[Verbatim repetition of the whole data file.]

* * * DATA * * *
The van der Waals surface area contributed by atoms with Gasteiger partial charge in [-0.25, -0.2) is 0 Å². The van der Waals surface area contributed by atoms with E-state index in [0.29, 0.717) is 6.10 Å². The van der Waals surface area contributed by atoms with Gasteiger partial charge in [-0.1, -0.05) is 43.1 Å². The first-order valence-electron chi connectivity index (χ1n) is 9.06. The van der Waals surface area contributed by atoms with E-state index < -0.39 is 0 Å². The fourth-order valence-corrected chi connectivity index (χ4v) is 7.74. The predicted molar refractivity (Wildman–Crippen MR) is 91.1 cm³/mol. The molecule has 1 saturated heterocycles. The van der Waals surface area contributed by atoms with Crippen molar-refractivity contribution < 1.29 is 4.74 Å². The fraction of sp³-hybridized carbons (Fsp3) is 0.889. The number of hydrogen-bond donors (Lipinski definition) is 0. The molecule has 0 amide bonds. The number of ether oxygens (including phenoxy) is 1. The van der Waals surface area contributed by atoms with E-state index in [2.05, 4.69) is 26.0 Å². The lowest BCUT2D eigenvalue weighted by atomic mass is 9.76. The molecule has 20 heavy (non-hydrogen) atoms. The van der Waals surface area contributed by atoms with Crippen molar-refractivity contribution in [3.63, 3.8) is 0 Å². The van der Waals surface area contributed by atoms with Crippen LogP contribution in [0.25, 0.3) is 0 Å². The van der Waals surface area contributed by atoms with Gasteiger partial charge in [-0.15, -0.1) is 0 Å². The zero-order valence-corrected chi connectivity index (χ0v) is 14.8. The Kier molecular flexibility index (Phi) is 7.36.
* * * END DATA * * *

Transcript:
The van der Waals surface area contributed by atoms with Gasteiger partial charge in [-0.25, -0.2) is 0 Å². The van der Waals surface area contributed by atoms with E-state index in [0.29, 0.717) is 6.10 Å². The van der Waals surface area contributed by atoms with Gasteiger partial charge in [-0.1, -0.05) is 43.1 Å². The first-order valence-electron chi connectivity index (χ1n) is 9.06. The van der Waals surface area contributed by atoms with E-state index < -0.39 is 0 Å². The fourth-order valence-corrected chi connectivity index (χ4v) is 7.74. The predicted molar refractivity (Wildman–Crippen MR) is 91.1 cm³/mol. The molecule has 1 saturated heterocycles. The van der Waals surface area contributed by atoms with Crippen molar-refractivity contribution < 1.29 is 4.74 Å². The fraction of sp³-hybridized carbons (Fsp3) is 0.889. The number of hydrogen-bond donors (Lipinski definition) is 0. The molecule has 0 amide bonds. The number of ether oxygens (including phenoxy) is 1. The van der Waals surface area contributed by atoms with E-state index in [2.05, 4.69) is 26.0 Å². The lowest BCUT2D eigenvalue weighted by atomic mass is 9.76. The molecule has 20 heavy (non-hydrogen) atoms. The van der Waals surface area contributed by atoms with Crippen molar-refractivity contribution in [3.63, 3.8) is 0 Å². The van der Waals surface area contributed by atoms with Crippen LogP contribution in [0.25, 0.3) is 0 Å². The van der Waals surface area contributed by atoms with Gasteiger partial charge in [-0.15, -0.1) is 0 Å². The zero-order valence-corrected chi connectivity index (χ0v) is 14.8. The Kier molecular flexibility index (Phi) is 7.36.